Daily Management Review

Lack Of Supplies Endangers American War Efforts And Infrastructure


Lack Of Supplies Endangers American War Efforts And Infrastructure
Microchip and cement shortages are still a problem for manufacturers of everything from pickup vehicles to houses, which could delay and increase the expense of federal efforts to arm Ukraine against Russian aggression and restore the country's deteriorating infrastructure and industries.
When it comes to retail-focused industries, the supply chain problems that drove up costs and caused shortages of everything from toilet paper to passenger cars are improving. However, important growth industries like autos, machinery, defense, and non-residential construction continue to struggle despite this, according to experts.
"For sectors where demand is still strong, we are still seeing issues of materials shortages, and these problems will take additional time to resolve," said Jason Miller, associate professor of logistics at Michigan State University's business school.
"One of the big issues as we're trying to ramp up the military industrial base is having enough electronic components," Miller said.
Before beginning fresh manufacture for Ukraine, companies that produce combat weapons like shoulder-fired Javelin and Stinger missiles are awaiting funds from the United States. When the defense sector receives approval, a fresh round of supply chain snarls that hinder production and raise costs may result from the industry's rush to locate semiconductors and other difficult-to-find electronic components.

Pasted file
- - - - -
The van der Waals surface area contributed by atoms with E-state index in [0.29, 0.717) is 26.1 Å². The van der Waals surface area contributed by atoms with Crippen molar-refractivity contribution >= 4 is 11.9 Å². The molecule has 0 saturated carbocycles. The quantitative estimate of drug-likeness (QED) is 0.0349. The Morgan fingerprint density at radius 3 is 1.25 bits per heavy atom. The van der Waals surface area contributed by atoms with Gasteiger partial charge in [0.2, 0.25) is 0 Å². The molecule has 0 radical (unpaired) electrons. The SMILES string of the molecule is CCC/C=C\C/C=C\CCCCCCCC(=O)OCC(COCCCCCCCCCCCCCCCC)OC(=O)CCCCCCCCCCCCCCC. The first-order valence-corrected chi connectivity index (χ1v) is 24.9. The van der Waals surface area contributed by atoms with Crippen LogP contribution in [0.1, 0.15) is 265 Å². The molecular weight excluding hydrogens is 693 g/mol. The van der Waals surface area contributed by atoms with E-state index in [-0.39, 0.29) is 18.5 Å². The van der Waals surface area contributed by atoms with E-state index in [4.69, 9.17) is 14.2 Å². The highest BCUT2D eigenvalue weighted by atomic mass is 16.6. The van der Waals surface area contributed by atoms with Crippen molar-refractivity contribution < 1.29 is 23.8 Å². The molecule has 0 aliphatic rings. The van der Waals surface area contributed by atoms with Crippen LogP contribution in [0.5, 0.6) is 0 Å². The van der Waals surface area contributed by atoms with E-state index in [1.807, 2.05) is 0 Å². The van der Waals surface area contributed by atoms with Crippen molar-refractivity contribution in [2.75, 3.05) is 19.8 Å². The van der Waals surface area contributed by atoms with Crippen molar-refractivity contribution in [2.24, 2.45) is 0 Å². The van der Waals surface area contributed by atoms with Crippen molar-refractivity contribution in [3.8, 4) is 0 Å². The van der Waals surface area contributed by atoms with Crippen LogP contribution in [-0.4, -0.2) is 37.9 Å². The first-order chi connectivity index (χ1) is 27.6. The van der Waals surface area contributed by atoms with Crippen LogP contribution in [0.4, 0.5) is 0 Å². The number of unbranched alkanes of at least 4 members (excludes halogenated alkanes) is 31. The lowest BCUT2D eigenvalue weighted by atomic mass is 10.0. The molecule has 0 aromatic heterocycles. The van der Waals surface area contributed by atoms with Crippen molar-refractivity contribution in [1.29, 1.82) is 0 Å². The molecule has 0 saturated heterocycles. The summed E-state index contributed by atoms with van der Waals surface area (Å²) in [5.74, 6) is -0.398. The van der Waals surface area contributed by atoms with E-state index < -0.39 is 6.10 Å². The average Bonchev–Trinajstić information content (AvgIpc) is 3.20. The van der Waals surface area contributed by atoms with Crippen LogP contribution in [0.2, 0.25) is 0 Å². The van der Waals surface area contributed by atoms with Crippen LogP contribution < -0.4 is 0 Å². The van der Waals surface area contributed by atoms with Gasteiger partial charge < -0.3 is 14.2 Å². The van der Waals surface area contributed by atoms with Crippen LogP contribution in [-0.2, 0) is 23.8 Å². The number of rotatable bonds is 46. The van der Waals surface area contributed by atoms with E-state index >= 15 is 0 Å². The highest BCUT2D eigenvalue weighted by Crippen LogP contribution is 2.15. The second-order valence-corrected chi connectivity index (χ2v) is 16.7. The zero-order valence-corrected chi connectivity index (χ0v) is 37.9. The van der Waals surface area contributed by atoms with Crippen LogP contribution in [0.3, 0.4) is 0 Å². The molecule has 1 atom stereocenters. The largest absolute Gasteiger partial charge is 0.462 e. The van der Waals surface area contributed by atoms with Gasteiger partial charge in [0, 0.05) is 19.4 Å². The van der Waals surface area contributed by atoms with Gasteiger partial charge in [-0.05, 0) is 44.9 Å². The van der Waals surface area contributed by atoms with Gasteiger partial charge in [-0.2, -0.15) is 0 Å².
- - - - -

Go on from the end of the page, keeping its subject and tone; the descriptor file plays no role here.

"Any general shortage in semiconductors will affect defense," said Brad Martin, director of Rand Corp's National Security Supply Chain Institute.
In certain places, the issue is less severe. Once children returned to school and parents went back to work, the supply of semiconductors for personal computers improved, which severely hurt sales of new devices.
On the other hand, supplies of the microchips that serve as the electronic brains in such machinery are scarce due to the ongoing demand for automobiles and farm machines.
Caterpillar CEO Jim Umpleby stated at a conference on March 14 in Las Vegas that the manufacturer of farm and construction equipment Caterpillar Inc. is still vying with automakers for access to scarce resources.
"It's gotten a bit better, but it's still not what it was pre-pandemic," said Umpleby.
After closing for more than a week owing to issues with semiconductor availability that the firm is working to fix, General Motors last week reopened its Silao, Mexico, factory that produces Chevrolet Silverados and GMC Sierras.
"As we've moved through the past year or so, we have seen gradual improvement in our supply chain, including semiconductors ... Short-term disruptions will continue to happen," GM spokesman Dan Flores told Reuters in an email.
The construction of bridges, highways, and factories, which depend on concrete, are all threatened by a global shortage of cement, which also poses a threat to American semiconductor and green energy factory projects and federally funded infrastructure.
According to CEO Ward Nye during a Feb. 15 earnings call, cement company Martin Marietta Materials reported "strong demand" in Texas, where it is already seeing "sold-out situations."
According to Miller of Michigan State University, ready-mix concrete and concrete goods like blocks and highway barriers are in great demand. "It's certainly one of the manufacturing industry's stronger segments right now. No symptoms of cooling have emerged."